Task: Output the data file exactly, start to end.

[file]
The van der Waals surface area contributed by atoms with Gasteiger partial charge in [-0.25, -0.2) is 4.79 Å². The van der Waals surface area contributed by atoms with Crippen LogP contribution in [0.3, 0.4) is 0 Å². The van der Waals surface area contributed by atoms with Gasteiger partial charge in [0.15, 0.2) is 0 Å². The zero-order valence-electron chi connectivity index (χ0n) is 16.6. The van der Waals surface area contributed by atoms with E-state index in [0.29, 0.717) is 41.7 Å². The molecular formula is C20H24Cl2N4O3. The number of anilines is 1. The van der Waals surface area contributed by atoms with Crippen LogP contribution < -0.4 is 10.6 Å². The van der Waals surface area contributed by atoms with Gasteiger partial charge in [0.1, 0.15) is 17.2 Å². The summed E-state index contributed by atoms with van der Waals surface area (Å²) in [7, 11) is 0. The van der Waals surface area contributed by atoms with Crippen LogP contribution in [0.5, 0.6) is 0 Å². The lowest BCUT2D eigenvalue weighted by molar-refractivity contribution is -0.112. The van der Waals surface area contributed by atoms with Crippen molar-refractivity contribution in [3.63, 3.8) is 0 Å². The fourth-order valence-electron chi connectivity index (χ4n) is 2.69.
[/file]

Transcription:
The van der Waals surface area contributed by atoms with Gasteiger partial charge in [-0.25, -0.2) is 4.79 Å². The van der Waals surface area contributed by atoms with Crippen LogP contribution in [0.3, 0.4) is 0 Å². The van der Waals surface area contributed by atoms with Gasteiger partial charge in [0.15, 0.2) is 0 Å². The zero-order valence-electron chi connectivity index (χ0n) is 16.6. The van der Waals surface area contributed by atoms with E-state index in [0.29, 0.717) is 41.7 Å². The molecular formula is C20H24Cl2N4O3. The number of anilines is 1. The van der Waals surface area contributed by atoms with Crippen LogP contribution < -0.4 is 10.6 Å². The van der Waals surface area contributed by atoms with Gasteiger partial charge in [0.1, 0.15) is 17.2 Å². The summed E-state index contributed by atoms with van der Waals surface area (Å²) in [7, 11) is 0. The van der Waals surface area contributed by atoms with Crippen LogP contribution in [0.5, 0.6) is 0 Å². The lowest BCUT2D eigenvalue weighted by molar-refractivity contribution is -0.112. The van der Waals surface area contributed by atoms with Crippen molar-refractivity contribution in [3.63, 3.8) is 0 Å². The fourth-order valence-electron chi connectivity index (χ4n) is 2.69.